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Mad Max: Beyond Thunderdome Review

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In the middle of a post-apocalyptic desert sits Bartertown, a haven for scum and criminal held together by a frail rule of law. After his supplies are stolen the wandering Max seeks shelter there, and becomes embroiled in a power struggle. When he escapes with his life, just, back in the desert he discovers an oasis populated by children.

★★★★

Although rather disdained for its shift away from the rugged nihilism of the first two Mad Max movies, this third, far more expensive, post-apocalyptic action adventure offers some cracking stunts, a more elaborate sense of the ruined world, and a more human side to Mel Gibson’s stern antihero. It may not be as bracing as Mad Max 2, but George Miller, the series’ guiding light, proves more assured than ever before.

It’s a film distinctly sliced into three segments. First there is the arrival of Max into Bartertown to confront Tina Turner’s haughty, self-appointed queen known as Aunty (ostensibly the villainess, but there is some sense to her endeavours to wrest civilisation from the desert) only to be condemned to battle in the Thunderdome. This, the film’s most remembered sequence, has Max fight the ruling champion — a combo of simpleton hulk and brainy midget known as Master-Blaster — while suspended on an elastic harness from the vaults of a giant dome. He scrambles away to find a lost horizon of children, who think him a divine rescuer. A situation that will force him back, children in tow, for an appropriately motorised confrontation with the bandits of Bartertown. The action thrums away happily, the performances crackle, and the movie proves properly thought out top to tail, gathering up a mythic quality.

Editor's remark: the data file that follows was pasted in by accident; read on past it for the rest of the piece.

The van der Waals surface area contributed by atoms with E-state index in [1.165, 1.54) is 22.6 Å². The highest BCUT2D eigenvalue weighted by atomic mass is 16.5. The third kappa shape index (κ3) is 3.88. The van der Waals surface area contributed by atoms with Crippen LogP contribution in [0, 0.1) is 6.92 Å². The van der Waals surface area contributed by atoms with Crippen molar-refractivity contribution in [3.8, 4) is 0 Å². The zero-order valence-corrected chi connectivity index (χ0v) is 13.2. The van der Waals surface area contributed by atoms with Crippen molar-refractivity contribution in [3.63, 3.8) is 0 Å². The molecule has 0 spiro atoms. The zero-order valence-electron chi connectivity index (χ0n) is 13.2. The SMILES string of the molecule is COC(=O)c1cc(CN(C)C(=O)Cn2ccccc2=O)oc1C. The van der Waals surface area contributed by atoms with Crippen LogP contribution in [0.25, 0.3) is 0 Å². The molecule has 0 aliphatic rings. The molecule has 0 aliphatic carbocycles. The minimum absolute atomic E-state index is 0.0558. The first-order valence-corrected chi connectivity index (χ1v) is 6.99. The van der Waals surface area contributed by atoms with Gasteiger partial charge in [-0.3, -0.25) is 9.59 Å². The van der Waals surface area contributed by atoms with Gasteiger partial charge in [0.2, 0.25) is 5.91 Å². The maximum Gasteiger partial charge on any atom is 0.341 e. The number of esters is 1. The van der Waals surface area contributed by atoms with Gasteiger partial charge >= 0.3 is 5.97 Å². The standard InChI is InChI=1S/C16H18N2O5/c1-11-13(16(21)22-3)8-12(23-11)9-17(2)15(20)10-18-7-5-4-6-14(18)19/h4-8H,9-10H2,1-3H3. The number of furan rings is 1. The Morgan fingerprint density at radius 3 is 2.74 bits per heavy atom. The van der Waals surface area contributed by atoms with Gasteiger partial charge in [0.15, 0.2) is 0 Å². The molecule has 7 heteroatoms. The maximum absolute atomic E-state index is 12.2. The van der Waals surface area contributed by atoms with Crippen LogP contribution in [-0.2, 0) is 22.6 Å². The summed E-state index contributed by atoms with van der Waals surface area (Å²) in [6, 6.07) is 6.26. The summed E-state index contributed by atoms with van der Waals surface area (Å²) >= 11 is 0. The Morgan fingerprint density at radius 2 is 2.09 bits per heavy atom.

Indeed, Miller’s vision of a future barely in tact, really takes on definition. Pigs are farmed for their methane gas, and beneath Bartertown is a literal shithole. The carnival of contraptions, including a ramshackle train left over from before the end, is dutifully whacky and lethal. It is world fully occupied, a step into the beyond civilisation’s fall into a wonder of ruin and making-do. And Gibson, grey templed and ever-taciturn, remains the rock on which it is all built.

Disjointed but it still rocks.

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